BELLEAIR BEACH - Referendums - one in the very near future, the other a considerable ways off - was the subject that occupied the City Council at a special meeting Tuesday.
On the March ballot voters will have a choice of abolishing the city's police department or opt for an outside agency for police service.
The council Tuesday devised an educational program to fully inform residents on the ramifications of their choice. Sheriff Jim Coats has already sent mailings to households extolling the virtues of his department.
The other referendum concerns plans in the city for undergrounding utilities. This will be a costly venture and council members looked at some ideas Tuesday on approaching the issue.
The underground subject lies in the future and ties into Pinellas County's plan for beautifying Gulf Boulevard which is still not a fully formed plan, even though the county has earmarked $35 million of future Penny for Pinellas funds for the project.
On the police referendum, the council decided to have a three-part written presentation presented to the residents. One will be for retaining the city's police, the other for abolishing it, and an objective view from Reid Silverboard, the city manager.
J.C. Imfeld, a citizen, will head up the group in favor of retaining the police department. Jim Corrign will chair the view of going to an outside agency. Both are responsible, sober citizens who don't go to extremes.
Silverboard will give details on the budget and cost comparisons.
City residents should be well schooled on all aspects of information on the subject.
It appears that the police issue will not be in contention in the race for the post of mayor, being vacated by Rudy Davis. Donna Durante, a former council member, is for keeping the city police. It is believed that her opponent, Lynn Rives, a sitting member of the council, is also in favor of keeping the police.
The plans on undergrounding are more complex.
Currently plans call for the county to bear the expense of undergrounding utilities along Gulf Boulevard. Then comes the question of doing the same on the streets off the main drag.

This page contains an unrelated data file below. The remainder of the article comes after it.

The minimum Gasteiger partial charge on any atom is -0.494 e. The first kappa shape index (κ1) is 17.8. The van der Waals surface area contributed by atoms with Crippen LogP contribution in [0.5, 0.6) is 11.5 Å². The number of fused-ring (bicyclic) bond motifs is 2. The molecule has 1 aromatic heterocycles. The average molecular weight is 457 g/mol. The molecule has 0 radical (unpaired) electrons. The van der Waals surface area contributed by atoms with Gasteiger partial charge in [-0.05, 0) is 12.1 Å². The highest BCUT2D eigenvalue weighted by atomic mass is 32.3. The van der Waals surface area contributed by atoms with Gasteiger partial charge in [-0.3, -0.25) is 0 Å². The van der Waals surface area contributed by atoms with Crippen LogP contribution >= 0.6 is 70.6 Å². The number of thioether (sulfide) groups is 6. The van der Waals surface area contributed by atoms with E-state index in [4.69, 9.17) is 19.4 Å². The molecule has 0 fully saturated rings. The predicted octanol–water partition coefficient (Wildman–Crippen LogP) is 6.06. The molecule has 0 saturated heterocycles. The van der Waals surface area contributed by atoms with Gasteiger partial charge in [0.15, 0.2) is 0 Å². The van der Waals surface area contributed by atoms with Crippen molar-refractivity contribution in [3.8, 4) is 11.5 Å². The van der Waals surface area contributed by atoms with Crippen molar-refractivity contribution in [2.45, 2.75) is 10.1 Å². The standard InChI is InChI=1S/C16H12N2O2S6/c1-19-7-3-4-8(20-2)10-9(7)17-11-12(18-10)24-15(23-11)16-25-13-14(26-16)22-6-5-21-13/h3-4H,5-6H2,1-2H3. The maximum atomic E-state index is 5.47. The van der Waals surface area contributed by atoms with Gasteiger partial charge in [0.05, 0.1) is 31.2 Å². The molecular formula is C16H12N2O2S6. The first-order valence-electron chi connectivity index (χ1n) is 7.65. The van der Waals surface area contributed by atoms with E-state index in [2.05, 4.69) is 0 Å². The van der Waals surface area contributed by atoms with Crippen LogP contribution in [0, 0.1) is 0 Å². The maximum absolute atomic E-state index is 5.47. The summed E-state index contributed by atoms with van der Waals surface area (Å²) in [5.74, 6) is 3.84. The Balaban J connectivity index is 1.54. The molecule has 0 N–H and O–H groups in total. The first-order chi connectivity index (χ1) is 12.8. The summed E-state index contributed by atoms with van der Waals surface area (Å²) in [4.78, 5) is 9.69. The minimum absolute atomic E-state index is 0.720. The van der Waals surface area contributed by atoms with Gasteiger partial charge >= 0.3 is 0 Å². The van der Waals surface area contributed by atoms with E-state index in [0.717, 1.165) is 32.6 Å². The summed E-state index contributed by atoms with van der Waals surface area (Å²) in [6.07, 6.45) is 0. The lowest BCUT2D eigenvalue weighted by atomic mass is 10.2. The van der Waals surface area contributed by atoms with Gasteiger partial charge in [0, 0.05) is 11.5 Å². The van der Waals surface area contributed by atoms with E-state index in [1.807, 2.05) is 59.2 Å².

Bob Brotherton, former boss of public works in Dunedin, who has become something of an expert on the subject over the past many years, submitted a 15-page report on undergrounding that the council discussed Tuesday.
His calculations showed that the project would cost $8 million in current dollars and offered a financing scheme that would ultimately go to referendum in whatever final form it would take.
There are 1,250 housholds, counting condominium units, in the city. Of those, 650 lie on streets internally in the city and would have to pay for undergrounding if that were the choice.
The financing would amount to $11,940 per household that would be paid for with bonds that would in turn be amortized at 6 percent over 30 years, costing each household $72 a month.
This would become part of a special assessment that would go with the property and would be handled through the county's property tax office.
Moving ahead on the tennis courts at the city hall site was the other subject on Tuesday's agenda. Because a grant that will pay for the bulk of the project has to be exercised by September, it was imperative that the council take action.
A company called Keith Zayac and Associates will do a design and implementation plan costing $7,500.
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